I will always remember last Thursday night as one of the very best we have experienced as Texans. My fingers were cold, but my heart was warm.

P.S. Somehow school started on time on Friday morning. This is Will's "I'm shocked some of the snow remains, but I'm even more shocked I have to walk to school in it" face. Toughen up, kid - I walked a mile to school in 12 inches of snow more times than I could count. (No really, I did. Ask my mom. 😀)

Monday, December 11, 2017

Crushed It

After such a whirlwind of a weekend, I decided I couldn't write about anything but the event that made the last few days weeks months beautifully chaotic.

Hallie started asking to take dance lessons at three years old, and despite having many reservations, I signed her up for her first class - a combo that included ballet, tap, and jazz - when she turned four. Now here we are, nearly five years later and a full-blown dance family for whom nearly every Saturday between the end August and the beginning of December involves preparations for the production every ballerina dreams about...The Nutcracker.

I didn't grow up going to see The Nutcracker during the holiday season. I assume productions of the show took place in my hometown of Madison, Wisconsin - the moderately-sized city has a thriving arts community - and even if The Nutcracker had not been performed on a stage in Madison, we could have easily driven to a slightly larger city like Milwaukee or Chicago to watch the Sugar Plum Fairy in all her glory.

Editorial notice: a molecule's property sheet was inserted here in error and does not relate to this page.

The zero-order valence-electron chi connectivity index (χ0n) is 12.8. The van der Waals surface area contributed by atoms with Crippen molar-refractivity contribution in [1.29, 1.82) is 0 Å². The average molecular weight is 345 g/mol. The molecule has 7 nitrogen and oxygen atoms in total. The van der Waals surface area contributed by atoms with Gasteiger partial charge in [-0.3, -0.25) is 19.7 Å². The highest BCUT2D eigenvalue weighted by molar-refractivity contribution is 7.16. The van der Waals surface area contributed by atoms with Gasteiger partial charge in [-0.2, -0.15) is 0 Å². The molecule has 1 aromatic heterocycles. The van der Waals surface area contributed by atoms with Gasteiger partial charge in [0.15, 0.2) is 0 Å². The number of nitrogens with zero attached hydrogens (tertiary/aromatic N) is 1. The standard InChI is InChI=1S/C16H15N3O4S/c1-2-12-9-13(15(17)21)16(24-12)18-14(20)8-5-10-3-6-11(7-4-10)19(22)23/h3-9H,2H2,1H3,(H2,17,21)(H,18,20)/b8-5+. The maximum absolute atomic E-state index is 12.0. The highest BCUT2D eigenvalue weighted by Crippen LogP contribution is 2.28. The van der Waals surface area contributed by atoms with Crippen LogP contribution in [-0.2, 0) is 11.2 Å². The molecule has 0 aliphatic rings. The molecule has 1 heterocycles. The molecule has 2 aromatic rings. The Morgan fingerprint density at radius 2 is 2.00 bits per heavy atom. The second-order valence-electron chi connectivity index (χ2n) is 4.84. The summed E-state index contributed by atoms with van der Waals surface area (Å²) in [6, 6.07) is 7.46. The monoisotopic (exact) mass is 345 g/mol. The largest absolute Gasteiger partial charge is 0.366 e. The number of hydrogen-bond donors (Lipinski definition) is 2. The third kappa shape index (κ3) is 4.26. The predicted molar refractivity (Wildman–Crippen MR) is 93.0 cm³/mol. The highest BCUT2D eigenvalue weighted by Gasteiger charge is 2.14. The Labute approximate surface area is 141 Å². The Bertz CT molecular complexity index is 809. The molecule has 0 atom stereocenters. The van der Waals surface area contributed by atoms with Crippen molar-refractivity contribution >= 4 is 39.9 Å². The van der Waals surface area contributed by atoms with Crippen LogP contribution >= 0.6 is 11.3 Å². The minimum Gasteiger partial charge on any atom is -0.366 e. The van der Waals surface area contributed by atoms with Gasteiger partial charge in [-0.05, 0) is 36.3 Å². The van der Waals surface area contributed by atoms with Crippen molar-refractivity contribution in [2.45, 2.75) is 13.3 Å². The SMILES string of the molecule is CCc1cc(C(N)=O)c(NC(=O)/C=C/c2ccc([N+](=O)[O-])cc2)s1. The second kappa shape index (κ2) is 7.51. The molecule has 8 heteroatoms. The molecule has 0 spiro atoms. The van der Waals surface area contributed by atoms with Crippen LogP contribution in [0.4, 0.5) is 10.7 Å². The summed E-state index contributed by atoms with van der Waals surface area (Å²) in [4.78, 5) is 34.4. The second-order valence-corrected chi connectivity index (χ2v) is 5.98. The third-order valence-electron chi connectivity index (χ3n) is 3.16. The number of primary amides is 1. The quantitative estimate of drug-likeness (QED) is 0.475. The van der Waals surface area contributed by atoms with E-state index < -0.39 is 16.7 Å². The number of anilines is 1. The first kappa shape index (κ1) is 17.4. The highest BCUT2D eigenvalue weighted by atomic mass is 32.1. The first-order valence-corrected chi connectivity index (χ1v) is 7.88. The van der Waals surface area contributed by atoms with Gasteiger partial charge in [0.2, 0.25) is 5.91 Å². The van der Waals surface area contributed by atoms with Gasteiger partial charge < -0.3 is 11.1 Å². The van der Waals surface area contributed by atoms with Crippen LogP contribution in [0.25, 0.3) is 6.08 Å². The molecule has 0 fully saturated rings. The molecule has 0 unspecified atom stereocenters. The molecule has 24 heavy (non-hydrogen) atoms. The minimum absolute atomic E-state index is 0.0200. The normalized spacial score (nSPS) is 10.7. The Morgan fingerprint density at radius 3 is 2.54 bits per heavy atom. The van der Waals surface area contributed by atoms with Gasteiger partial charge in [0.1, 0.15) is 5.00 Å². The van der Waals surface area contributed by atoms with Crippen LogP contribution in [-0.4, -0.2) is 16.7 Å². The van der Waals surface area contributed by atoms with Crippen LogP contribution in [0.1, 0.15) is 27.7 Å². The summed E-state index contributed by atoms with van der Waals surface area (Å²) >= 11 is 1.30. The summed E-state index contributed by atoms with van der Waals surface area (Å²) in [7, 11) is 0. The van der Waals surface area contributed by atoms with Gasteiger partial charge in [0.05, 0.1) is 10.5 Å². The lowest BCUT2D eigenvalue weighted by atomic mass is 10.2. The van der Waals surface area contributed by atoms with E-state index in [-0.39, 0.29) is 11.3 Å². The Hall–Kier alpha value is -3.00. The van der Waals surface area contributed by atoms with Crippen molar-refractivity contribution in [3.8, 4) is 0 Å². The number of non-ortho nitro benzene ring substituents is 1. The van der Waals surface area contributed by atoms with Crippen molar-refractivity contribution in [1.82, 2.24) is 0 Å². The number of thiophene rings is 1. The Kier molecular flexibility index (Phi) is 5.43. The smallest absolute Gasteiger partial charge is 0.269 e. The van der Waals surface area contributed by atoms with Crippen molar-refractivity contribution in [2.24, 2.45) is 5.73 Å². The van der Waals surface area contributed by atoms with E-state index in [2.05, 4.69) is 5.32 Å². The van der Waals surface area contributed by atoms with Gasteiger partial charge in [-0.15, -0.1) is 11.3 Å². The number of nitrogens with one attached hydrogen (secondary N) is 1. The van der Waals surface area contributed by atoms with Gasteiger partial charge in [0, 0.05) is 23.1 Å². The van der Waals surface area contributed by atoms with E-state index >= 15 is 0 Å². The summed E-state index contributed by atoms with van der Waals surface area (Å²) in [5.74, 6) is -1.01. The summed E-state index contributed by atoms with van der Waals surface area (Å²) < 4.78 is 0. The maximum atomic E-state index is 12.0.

But we didn't. We had many lovely holiday traditions, but attending The Nutcracker was not among them.

We now live in a relatively small community. College Station and Bryan together have less than 180,000 residents (excluding TAMU students), which means that unlike my hometown, the Brazos Valley can't exactly brag about a thriving arts community. It can, however, brag about Ballet Brazos and it's annual production of The Nutcracker.

Ballet Brazos began in 2012 with the mission to "instruct, educate, and enrich young people and their audiences through the art of dance and provide quality classical ballet performances for the community". These performances "showcase local talent, cultivate an appreciation for the arts, and inspire the next generation of dancers". Collaborative efforts since Ballet Brazos' inception have contributed to the nonprofit organization's significant growth both in size and prestige.